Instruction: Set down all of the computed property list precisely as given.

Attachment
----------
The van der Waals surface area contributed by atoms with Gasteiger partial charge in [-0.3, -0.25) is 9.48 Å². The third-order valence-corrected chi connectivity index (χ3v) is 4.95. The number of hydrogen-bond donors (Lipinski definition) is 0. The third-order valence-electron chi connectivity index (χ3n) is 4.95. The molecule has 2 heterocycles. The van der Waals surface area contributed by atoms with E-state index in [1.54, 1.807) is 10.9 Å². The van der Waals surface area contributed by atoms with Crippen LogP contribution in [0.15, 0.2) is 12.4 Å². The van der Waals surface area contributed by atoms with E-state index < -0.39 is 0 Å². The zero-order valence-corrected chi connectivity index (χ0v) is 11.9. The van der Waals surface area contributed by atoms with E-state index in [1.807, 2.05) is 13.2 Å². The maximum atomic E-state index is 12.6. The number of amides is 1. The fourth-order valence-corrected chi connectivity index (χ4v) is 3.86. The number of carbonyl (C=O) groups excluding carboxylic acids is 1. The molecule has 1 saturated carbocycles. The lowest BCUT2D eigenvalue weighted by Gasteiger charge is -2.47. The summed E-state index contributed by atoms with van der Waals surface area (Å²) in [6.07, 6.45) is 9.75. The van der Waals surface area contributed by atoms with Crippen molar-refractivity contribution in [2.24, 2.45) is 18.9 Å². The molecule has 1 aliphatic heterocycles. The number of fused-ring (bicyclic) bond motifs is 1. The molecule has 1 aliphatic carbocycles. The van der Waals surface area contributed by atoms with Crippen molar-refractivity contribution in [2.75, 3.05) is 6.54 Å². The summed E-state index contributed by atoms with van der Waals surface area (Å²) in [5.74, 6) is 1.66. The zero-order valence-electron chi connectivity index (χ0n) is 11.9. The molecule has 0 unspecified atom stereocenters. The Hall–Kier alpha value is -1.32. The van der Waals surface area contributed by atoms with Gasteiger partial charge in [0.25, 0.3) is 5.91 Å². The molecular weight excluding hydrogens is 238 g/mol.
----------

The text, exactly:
The van der Waals surface area contributed by atoms with Gasteiger partial charge in [-0.3, -0.25) is 9.48 Å². The third-order valence-corrected chi connectivity index (χ3v) is 4.95. The number of hydrogen-bond donors (Lipinski definition) is 0. The third-order valence-electron chi connectivity index (χ3n) is 4.95. The molecule has 2 heterocycles. The van der Waals surface area contributed by atoms with E-state index in [1.54, 1.807) is 10.9 Å². The van der Waals surface area contributed by atoms with Crippen LogP contribution in [0.15, 0.2) is 12.4 Å². The van der Waals surface area contributed by atoms with E-state index < -0.39 is 0 Å². The zero-order valence-corrected chi connectivity index (χ0v) is 11.9. The van der Waals surface area contributed by atoms with E-state index in [1.807, 2.05) is 13.2 Å². The maximum atomic E-state index is 12.6. The number of amides is 1. The fourth-order valence-corrected chi connectivity index (χ4v) is 3.86. The number of carbonyl (C=O) groups excluding carboxylic acids is 1. The molecule has 1 saturated carbocycles. The lowest BCUT2D eigenvalue weighted by Gasteiger charge is -2.47. The summed E-state index contributed by atoms with van der Waals surface area (Å²) in [6.07, 6.45) is 9.75. The van der Waals surface area contributed by atoms with Crippen molar-refractivity contribution in [2.24, 2.45) is 18.9 Å². The molecule has 1 aliphatic heterocycles. The number of fused-ring (bicyclic) bond motifs is 1. The molecule has 1 aliphatic carbocycles. The van der Waals surface area contributed by atoms with Crippen molar-refractivity contribution in [2.75, 3.05) is 6.54 Å². The summed E-state index contributed by atoms with van der Waals surface area (Å²) in [5.74, 6) is 1.66. The zero-order valence-electron chi connectivity index (χ0n) is 11.9. The molecule has 0 unspecified atom stereocenters. The Hall–Kier alpha value is -1.32. The van der Waals surface area contributed by atoms with Gasteiger partial charge in [0.25, 0.3) is 5.91 Å². The molecular weight excluding hydrogens is 238 g/mol.